Teachers in the U.S. earn about 76.5 cents on the dollar compared to similar professionals who have bachelor’s degrees, according to an analysis by the Economic Policy Institute.


 

Fluid students flowing in and out of education are higher ed’s future. Here’s how colleges must adapt. — from highereddive.com by Anne Khademian
The Universities at Shady Grove’s executive director adapts the fluid fan idea reshaping the business of sports, shedding light on higher ed’s future.

We need less tweaking and more rethinking of how to deliver greater access, affordability and equity in higher education, and we must do it at scale. We need a new paradigm for the majority of students in higher education today that commits to meaningful employment and sustainable-wage careers upon completion of a degree or credential.

The challenge is the same for the business of higher education in serving future, more fluid students — and today’s nontraditional students. Many need to flow in and out of jobs and education, rather than pursue a degree in two or four years. Increasingly, they will seek to direct their educational experience toward personalized career opportunities, while stacking and banking credentials and experience into degrees.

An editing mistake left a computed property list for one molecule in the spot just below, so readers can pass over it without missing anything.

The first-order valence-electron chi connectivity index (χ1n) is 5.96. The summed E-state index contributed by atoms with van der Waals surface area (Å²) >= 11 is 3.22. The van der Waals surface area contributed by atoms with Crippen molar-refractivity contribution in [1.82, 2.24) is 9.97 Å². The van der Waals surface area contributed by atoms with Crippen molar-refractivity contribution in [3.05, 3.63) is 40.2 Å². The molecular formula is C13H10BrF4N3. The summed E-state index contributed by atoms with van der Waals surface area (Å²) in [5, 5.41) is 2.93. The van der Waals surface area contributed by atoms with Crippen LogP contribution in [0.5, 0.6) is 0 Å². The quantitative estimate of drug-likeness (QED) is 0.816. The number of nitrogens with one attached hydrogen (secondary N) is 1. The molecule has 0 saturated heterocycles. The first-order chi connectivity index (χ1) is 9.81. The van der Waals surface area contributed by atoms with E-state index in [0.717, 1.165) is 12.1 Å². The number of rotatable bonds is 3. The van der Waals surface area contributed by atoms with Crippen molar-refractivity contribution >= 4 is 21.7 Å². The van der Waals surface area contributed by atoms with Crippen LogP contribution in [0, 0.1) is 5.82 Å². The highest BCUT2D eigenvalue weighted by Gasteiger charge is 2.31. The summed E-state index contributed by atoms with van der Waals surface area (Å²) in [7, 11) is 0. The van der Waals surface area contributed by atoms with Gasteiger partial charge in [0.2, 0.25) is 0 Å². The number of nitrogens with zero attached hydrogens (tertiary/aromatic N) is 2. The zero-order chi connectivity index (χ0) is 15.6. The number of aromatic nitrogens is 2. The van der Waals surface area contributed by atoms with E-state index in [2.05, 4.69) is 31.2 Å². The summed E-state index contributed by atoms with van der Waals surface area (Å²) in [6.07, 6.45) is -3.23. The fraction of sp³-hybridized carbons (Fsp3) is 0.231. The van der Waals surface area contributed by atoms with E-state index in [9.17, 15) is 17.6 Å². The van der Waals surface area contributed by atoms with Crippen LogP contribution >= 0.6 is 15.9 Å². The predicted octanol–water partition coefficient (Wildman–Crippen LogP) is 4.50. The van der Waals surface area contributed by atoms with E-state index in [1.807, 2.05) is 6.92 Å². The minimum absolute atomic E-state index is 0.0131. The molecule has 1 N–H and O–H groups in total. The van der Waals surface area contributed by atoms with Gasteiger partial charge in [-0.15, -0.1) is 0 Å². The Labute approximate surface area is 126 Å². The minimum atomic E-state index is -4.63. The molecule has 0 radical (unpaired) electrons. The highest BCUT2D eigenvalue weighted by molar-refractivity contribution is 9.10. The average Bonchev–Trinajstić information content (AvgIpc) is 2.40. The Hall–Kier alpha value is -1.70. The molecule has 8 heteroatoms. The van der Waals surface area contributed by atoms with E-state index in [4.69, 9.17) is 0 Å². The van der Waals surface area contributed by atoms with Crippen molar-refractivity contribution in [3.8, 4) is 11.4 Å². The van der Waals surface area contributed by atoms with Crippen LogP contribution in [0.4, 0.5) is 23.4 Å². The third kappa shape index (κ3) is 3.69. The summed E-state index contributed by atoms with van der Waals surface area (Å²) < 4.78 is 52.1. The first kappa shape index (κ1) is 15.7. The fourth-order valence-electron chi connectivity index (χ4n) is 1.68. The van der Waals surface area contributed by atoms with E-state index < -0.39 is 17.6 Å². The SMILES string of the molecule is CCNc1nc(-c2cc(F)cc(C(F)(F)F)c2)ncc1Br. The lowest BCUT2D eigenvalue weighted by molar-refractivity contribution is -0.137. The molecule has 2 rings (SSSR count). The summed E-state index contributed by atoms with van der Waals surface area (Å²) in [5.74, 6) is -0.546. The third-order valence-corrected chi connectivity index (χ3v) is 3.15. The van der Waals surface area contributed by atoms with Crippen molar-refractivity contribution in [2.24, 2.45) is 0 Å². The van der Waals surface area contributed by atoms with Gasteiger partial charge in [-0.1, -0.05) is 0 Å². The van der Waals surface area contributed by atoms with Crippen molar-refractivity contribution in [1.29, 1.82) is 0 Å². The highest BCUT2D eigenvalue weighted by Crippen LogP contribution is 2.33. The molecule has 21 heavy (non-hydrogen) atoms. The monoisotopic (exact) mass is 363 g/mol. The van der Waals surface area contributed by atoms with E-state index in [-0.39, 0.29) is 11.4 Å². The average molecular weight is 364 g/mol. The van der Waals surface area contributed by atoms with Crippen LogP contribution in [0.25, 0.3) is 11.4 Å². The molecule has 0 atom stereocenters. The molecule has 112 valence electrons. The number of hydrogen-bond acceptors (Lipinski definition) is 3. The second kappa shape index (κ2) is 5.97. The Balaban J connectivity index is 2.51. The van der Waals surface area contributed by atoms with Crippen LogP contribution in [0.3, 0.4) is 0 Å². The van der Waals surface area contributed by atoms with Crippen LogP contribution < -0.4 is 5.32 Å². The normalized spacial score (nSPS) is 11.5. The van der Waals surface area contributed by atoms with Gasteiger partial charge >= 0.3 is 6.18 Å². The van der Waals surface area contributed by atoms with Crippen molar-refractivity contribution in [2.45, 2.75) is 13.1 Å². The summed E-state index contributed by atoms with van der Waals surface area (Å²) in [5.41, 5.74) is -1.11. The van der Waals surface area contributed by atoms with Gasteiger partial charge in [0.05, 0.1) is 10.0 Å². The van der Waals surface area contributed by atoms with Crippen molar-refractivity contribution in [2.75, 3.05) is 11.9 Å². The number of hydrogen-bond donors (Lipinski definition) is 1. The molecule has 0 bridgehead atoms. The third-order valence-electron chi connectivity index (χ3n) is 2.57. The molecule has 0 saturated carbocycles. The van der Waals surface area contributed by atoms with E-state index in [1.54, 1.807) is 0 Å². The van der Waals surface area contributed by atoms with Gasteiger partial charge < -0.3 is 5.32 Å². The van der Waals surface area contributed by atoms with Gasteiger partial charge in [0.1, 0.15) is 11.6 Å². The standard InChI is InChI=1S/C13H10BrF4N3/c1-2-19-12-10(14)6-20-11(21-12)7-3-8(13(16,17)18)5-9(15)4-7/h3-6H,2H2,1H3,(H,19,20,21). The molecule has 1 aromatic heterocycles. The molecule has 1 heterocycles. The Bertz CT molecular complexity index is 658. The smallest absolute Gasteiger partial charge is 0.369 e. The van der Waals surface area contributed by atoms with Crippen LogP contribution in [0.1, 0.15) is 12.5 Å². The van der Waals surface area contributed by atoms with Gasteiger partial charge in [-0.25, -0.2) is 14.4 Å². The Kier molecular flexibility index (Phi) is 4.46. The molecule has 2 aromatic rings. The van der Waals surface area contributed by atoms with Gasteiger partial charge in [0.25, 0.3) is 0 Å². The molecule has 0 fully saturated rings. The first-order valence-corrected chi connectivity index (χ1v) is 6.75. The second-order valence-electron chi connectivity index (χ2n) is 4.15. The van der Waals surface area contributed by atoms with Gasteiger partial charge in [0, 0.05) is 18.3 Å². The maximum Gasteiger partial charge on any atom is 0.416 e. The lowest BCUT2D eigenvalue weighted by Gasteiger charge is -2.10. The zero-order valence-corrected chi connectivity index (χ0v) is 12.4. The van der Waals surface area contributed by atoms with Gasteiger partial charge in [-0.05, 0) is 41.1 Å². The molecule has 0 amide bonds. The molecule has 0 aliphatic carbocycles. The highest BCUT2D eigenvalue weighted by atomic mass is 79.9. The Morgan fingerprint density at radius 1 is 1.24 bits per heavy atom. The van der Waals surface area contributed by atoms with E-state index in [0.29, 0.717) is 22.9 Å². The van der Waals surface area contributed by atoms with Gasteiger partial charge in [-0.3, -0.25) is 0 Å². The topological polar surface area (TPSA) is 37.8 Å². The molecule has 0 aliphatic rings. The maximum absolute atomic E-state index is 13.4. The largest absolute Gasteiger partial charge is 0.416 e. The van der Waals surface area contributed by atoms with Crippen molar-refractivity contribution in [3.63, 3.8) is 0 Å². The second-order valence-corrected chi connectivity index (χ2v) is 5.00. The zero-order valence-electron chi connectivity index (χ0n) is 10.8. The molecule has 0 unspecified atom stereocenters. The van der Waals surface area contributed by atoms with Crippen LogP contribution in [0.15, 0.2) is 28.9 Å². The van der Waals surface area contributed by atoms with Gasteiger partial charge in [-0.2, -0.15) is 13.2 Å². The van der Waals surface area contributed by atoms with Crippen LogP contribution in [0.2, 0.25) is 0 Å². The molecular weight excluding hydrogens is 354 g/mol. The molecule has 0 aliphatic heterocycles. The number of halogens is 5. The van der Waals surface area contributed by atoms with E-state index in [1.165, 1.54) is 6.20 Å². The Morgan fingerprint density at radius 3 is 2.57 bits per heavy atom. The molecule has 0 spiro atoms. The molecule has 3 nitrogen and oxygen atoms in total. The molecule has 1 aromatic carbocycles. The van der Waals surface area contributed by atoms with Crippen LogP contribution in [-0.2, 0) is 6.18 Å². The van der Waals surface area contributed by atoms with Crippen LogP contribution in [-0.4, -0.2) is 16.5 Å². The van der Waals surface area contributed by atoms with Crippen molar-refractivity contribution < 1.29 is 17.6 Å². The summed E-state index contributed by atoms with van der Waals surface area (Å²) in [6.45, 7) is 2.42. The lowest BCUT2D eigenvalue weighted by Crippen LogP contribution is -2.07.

From DSC:
Coming in and going out of “higher education” throughout one’s career and beyond…constant changes…morphing…hmm…sounds like a lifelong learning ecosystem to me.

#learningecosystems #learningfromthelivingclassroom
#highereducation #change #lifelonglearning

75% of master’s programs with high debt and low earnings are at private nonprofits — from highereddive.com by Lilah Burke
Urban Institute report undermines narrative that programs with poor student outcomes are all at for-profit colleges and in the humanities.

Although private nonprofit institutions accounted for 44% of all master’s programs in the data, they made up 75% of programs with high debt and low earnings.